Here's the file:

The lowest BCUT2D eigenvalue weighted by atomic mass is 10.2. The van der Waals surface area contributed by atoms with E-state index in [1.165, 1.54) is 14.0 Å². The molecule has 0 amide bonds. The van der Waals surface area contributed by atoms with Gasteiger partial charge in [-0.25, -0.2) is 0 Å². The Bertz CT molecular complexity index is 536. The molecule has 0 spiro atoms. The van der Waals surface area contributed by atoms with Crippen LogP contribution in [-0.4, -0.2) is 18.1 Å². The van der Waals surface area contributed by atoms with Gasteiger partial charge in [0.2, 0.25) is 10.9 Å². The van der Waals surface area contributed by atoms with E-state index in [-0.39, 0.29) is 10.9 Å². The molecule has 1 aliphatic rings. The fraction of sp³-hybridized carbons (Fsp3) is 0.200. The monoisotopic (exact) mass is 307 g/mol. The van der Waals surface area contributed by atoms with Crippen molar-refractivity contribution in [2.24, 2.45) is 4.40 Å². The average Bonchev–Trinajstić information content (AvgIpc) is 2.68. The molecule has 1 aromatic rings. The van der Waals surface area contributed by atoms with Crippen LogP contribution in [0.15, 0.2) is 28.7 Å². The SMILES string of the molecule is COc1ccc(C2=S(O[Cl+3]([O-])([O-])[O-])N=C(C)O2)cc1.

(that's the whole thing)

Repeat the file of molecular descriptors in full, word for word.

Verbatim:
The lowest BCUT2D eigenvalue weighted by atomic mass is 10.2. The van der Waals surface area contributed by atoms with E-state index in [1.165, 1.54) is 14.0 Å². The molecule has 0 amide bonds. The van der Waals surface area contributed by atoms with Gasteiger partial charge in [-0.25, -0.2) is 0 Å². The Bertz CT molecular complexity index is 536. The molecule has 0 spiro atoms. The van der Waals surface area contributed by atoms with Crippen LogP contribution in [-0.4, -0.2) is 18.1 Å². The van der Waals surface area contributed by atoms with Gasteiger partial charge in [0.2, 0.25) is 10.9 Å². The van der Waals surface area contributed by atoms with E-state index in [-0.39, 0.29) is 10.9 Å². The molecule has 1 aliphatic rings. The fraction of sp³-hybridized carbons (Fsp3) is 0.200. The monoisotopic (exact) mass is 307 g/mol. The van der Waals surface area contributed by atoms with Crippen molar-refractivity contribution in [2.24, 2.45) is 4.40 Å². The average Bonchev–Trinajstić information content (AvgIpc) is 2.68. The molecule has 1 aromatic rings. The van der Waals surface area contributed by atoms with Crippen LogP contribution in [0.15, 0.2) is 28.7 Å². The SMILES string of the molecule is COc1ccc(C2=S(O[Cl+3]([O-])([O-])[O-])N=C(C)O2)cc1.